+1

    Comment number 109.

    At the summit, US delegates attempted to change language regarding “common but differentiated responsibility,” which places onus for addressing climate change on the developed countries that have CONTRIBUTED TO IT. (This would be proper, fair, responsible.) American negotiators wanted to make such responsibility contingent on concomitant action by DEVELOPING nations.

  • rate this
    +12

    Comment number 108.

    @90

    Your suggestion that 0.035% is too little to be a problem is the most ridiculous argument I've ever seen.

    Try ingesting 0.035% of your own body weight of anyone of potassium cyanide, arsenic, botulin toxin, box jellyfish venom, atropine, etc etc.

    The 0.035% may or may not be a problem. The argument that "it is a small number so cannot be important" is laughable.

  • rate this
    +1

    Comment number 107.

    Clinton wasn't finished yet! She ended her remarks by calling for new type of cooperation among
    - nonprofits,
    - civil society organizations,
    - faith groups,
    - individuals, ALL OF US!
    This call to shift responsibility for dealing with ecological crisis represents rejection of ANY responsibility on the part of the American corporate elite or Obama Admin.

  • rate this
    +1

    Comment number 106.

    Clinton pointed to $20M in US funding to unlock millions of dollars in PRIVATE money for clean energy projects in Africa, as well as supporting consumer research & creating incentives for manufacturers. Advice - think differently about how we recognize needs of workers, use private sector.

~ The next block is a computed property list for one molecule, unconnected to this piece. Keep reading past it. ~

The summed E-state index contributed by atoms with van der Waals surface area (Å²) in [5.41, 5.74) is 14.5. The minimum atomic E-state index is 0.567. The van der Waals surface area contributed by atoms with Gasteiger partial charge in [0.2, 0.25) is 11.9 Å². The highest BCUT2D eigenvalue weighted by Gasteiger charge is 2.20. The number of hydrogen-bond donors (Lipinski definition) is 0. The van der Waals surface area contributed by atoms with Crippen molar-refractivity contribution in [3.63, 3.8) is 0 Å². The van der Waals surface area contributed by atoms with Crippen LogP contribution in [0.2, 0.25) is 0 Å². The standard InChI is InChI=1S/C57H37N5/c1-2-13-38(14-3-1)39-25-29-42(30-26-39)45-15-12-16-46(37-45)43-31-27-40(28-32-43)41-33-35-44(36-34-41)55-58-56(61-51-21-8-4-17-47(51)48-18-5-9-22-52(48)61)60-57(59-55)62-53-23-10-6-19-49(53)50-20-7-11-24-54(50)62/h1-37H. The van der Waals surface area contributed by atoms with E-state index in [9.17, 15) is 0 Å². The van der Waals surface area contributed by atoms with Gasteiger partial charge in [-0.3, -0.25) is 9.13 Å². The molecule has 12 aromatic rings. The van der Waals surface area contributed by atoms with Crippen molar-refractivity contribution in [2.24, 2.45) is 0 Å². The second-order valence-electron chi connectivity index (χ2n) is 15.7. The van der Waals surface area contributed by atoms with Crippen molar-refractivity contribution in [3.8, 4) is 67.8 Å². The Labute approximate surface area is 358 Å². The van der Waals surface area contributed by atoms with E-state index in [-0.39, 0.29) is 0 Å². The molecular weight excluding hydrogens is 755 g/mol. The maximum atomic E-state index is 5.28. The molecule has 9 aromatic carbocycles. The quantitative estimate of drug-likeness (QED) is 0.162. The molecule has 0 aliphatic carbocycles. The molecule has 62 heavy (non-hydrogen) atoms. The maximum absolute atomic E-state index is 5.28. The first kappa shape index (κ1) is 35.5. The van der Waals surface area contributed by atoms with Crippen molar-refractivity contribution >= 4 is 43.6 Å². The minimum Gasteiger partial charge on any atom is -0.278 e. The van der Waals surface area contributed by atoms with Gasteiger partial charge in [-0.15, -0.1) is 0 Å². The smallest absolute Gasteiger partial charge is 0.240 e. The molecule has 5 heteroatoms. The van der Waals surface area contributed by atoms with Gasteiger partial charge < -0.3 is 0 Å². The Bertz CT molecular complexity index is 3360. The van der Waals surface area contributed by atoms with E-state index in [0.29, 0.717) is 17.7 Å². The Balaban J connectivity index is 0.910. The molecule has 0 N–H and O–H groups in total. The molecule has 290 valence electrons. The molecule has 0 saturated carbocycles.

Did Hilary lose her way? Did she believe she was attending an investment forum vs. climate summit?

  • rate this
    +1

    Comment number 105.

    In her speech, Clinton - after referencing Steve Jobs - exhorted attendees to think about “harnessing power of the market”. She claimed private sector investments, using targeted resources & smart policies, have catalyzed more balanced, sustainable growth; in other words, climate policy of the Obama Admin amounts to zilch - do-nothing under guise of supporting “green economy".

  • rate this
    -5

    Comment number 104.

    South Dakota is the ONLY US state where a state max temperature record has been equaled this century so far. NONE have broken ! Its a curious Alarmist world, one where records are being broken.. but they aren't !? How strange. Furthermore the 30s saw the most State records broken and then it trended downwards , flattened out then trended down again. How can this be possible in the alarmist world ?

  • rate this
    +1

    Comment number 103.

    Rio+20, 20 - 22 June 2012 "The Future We want":
    Hilary Clinton - remarks to conference, underscored any effort to address pollution & climate change as SUBSERVIENT TO interests of the corporate elite - particularly US. She asserted - the most compelling products of conference are examples of new thinking: What sorts of new thinking does Clinton, & Obama administration have in mind?